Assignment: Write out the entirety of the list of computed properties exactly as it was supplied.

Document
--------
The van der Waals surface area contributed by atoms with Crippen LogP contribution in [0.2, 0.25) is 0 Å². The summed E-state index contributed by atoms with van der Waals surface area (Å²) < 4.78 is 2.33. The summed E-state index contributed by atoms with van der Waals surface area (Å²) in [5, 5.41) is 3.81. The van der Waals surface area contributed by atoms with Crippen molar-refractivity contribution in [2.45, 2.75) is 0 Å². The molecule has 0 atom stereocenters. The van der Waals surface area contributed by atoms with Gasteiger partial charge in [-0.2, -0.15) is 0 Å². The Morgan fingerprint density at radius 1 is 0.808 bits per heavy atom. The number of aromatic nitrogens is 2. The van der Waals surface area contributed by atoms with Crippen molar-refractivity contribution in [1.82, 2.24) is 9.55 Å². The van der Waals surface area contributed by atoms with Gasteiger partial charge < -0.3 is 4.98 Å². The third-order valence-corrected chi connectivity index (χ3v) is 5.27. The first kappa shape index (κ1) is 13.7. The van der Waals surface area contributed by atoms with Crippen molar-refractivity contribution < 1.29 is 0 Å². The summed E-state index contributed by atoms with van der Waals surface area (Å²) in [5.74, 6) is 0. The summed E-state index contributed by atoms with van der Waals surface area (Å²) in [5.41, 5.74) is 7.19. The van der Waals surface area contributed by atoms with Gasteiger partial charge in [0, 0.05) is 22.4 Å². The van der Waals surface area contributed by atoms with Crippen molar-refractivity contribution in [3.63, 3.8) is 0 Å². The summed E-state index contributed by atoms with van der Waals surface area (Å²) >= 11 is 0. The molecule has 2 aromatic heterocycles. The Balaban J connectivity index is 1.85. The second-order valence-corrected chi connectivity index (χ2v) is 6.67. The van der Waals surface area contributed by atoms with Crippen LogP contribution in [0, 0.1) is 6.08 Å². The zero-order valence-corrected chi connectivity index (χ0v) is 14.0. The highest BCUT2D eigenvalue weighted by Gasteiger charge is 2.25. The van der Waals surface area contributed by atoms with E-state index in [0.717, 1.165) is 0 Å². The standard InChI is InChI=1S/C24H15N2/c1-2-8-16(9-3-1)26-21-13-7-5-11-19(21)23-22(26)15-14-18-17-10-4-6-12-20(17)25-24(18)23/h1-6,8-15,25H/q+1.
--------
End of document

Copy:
The van der Waals surface area contributed by atoms with Crippen LogP contribution in [0.2, 0.25) is 0 Å². The summed E-state index contributed by atoms with van der Waals surface area (Å²) < 4.78 is 2.33. The summed E-state index contributed by atoms with van der Waals surface area (Å²) in [5, 5.41) is 3.81. The van der Waals surface area contributed by atoms with Crippen molar-refractivity contribution in [2.45, 2.75) is 0 Å². The molecule has 0 atom stereocenters. The van der Waals surface area contributed by atoms with Gasteiger partial charge in [-0.2, -0.15) is 0 Å². The Morgan fingerprint density at radius 1 is 0.808 bits per heavy atom. The number of aromatic nitrogens is 2. The van der Waals surface area contributed by atoms with Crippen molar-refractivity contribution in [1.82, 2.24) is 9.55 Å². The van der Waals surface area contributed by atoms with Gasteiger partial charge < -0.3 is 4.98 Å². The third-order valence-corrected chi connectivity index (χ3v) is 5.27. The first kappa shape index (κ1) is 13.7. The van der Waals surface area contributed by atoms with Crippen molar-refractivity contribution < 1.29 is 0 Å². The summed E-state index contributed by atoms with van der Waals surface area (Å²) in [5.74, 6) is 0. The summed E-state index contributed by atoms with van der Waals surface area (Å²) in [5.41, 5.74) is 7.19. The van der Waals surface area contributed by atoms with Gasteiger partial charge in [0, 0.05) is 22.4 Å². The van der Waals surface area contributed by atoms with Crippen molar-refractivity contribution in [3.63, 3.8) is 0 Å². The summed E-state index contributed by atoms with van der Waals surface area (Å²) >= 11 is 0. The molecule has 2 aromatic heterocycles. The Balaban J connectivity index is 1.85. The second-order valence-corrected chi connectivity index (χ2v) is 6.67. The van der Waals surface area contributed by atoms with Crippen LogP contribution in [0, 0.1) is 6.08 Å². The zero-order valence-corrected chi connectivity index (χ0v) is 14.0. The highest BCUT2D eigenvalue weighted by Gasteiger charge is 2.25. The van der Waals surface area contributed by atoms with E-state index in [0.717, 1.165) is 0 Å². The standard InChI is InChI=1S/C24H15N2/c1-2-8-16(9-3-1)26-21-13-7-5-11-19(21)23-22(26)15-14-18-17-10-4-6-12-20(17)25-24(18)23/h1-6,8-15,25H/q+1.